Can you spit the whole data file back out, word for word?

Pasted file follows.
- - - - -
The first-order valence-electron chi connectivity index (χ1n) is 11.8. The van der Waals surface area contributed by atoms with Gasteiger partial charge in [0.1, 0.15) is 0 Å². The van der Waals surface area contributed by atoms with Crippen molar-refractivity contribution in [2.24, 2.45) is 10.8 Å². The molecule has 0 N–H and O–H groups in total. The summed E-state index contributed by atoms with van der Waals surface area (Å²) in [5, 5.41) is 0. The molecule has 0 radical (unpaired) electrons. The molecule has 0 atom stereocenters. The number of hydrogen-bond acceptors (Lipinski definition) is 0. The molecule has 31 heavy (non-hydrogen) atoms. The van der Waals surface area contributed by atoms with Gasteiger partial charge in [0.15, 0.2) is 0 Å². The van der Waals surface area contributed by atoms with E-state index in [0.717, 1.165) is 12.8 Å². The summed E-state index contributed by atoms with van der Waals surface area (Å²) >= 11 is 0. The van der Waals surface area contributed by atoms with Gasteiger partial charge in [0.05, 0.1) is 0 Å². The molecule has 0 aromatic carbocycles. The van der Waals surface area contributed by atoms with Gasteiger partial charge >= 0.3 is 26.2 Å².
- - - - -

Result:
The first-order valence-electron chi connectivity index (χ1n) is 11.8. The van der Waals surface area contributed by atoms with Gasteiger partial charge in [0.1, 0.15) is 0 Å². The van der Waals surface area contributed by atoms with Crippen molar-refractivity contribution in [2.24, 2.45) is 10.8 Å². The molecule has 0 N–H and O–H groups in total. The summed E-state index contributed by atoms with van der Waals surface area (Å²) in [5, 5.41) is 0. The molecule has 0 radical (unpaired) electrons. The molecule has 0 atom stereocenters. The number of hydrogen-bond acceptors (Lipinski definition) is 0. The molecule has 31 heavy (non-hydrogen) atoms. The van der Waals surface area contributed by atoms with Gasteiger partial charge in [0.15, 0.2) is 0 Å². The van der Waals surface area contributed by atoms with E-state index in [0.717, 1.165) is 12.8 Å². The summed E-state index contributed by atoms with van der Waals surface area (Å²) >= 11 is 0. The van der Waals surface area contributed by atoms with Gasteiger partial charge in [0.05, 0.1) is 0 Å². The molecule has 0 aromatic carbocycles. The van der Waals surface area contributed by atoms with Gasteiger partial charge >= 0.3 is 26.2 Å².